Returning to the bike ride from yesterday, it was very lonely. I would turn around to talk to him but he wasn't there. Just me by myself with Ben in my head. I know there have been a lot of maybe's in this post but maybe one day I'll be able to move on but right now, it's just a slow, moving one-step-forward-and-two-steps-back, kind of a feeling. Time, they say, heals all wounds. Well, this is the deepest one and I have a feeling it won't be healing to quickly or at all. Plus, it was so hard hanging up Ben's bike in the garage last week. : (
Amazing how much we get attached to our kids. From the minute they're born, we are inseparable. The more time goes by, the more we see them grow into themselves with their own beliefs, their own personality, their values and morals. No matter how distinct they may be from us, there is a measurable part of them that IS us. We can see ourselves in them. The way they talk, the way they think, the way they react and make choices, the way they move. Though they are their own person, we can definitely see yourself in your kids.
So when the unthinkable happens and you lose your child, which I certainly wish on nobody, it's like losing an arm or a leg (only worse!). You can certainly continue to live but things will not ever be the same again. Not only is there a physical change in the fact that he or she is gone, it's also the mental and spiritual one. A big chunk of your soul has disappeared. Whatever spiritual attachment you carried around with your child, it is now absent. This gives you that empty feeling where your child used to fill that space. It's like putting two snowballs together. The more you form the two together, the more they become one big round one. Then when you split them into two and one is gone, the one leaving takes part of you away but you also keep part of the one that left you. You are not the same as you were when you were together.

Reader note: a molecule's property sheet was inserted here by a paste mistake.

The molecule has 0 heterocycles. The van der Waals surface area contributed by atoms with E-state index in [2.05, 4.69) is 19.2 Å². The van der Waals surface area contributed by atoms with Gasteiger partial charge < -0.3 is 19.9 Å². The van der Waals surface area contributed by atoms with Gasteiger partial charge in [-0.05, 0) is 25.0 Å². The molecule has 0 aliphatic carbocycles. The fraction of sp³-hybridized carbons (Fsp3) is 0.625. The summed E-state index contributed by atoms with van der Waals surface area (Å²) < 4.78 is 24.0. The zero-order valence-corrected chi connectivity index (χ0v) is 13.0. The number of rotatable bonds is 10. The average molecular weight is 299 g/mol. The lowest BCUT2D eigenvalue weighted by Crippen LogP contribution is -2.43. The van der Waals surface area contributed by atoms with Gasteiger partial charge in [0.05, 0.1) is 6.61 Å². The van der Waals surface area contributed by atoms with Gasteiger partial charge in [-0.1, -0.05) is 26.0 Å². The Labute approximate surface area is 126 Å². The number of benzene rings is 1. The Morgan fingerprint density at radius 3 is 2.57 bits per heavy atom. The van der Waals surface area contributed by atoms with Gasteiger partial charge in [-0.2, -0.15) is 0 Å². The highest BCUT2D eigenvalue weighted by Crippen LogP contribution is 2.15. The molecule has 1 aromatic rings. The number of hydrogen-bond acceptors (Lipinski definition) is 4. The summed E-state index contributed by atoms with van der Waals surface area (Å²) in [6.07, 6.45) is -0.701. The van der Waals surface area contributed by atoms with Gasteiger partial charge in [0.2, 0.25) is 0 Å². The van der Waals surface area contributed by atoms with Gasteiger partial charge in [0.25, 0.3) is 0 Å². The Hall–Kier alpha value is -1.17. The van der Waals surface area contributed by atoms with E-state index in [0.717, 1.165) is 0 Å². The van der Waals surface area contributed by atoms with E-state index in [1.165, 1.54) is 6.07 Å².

I find this to be very true when I do the things I did with Ben. For example, going to the mall. We used to eat at the food court often. Now, I find it difficult to even sit there or even smell the food. I can walk in the same stores we used to go frequent together, but I just look quickly and leave. I went to the Farmer's Market the other day. When I was with Ben, we would try all the cheeses, walk around and look at the different produce and things for sale and we would spend a good 2 hours there. Now, I walk around, pretending he is with me, but I find no enthusiasm in the things for sale. I buy one or two cheeses without trying them and then I would leave the market 10 minutes after I arrived.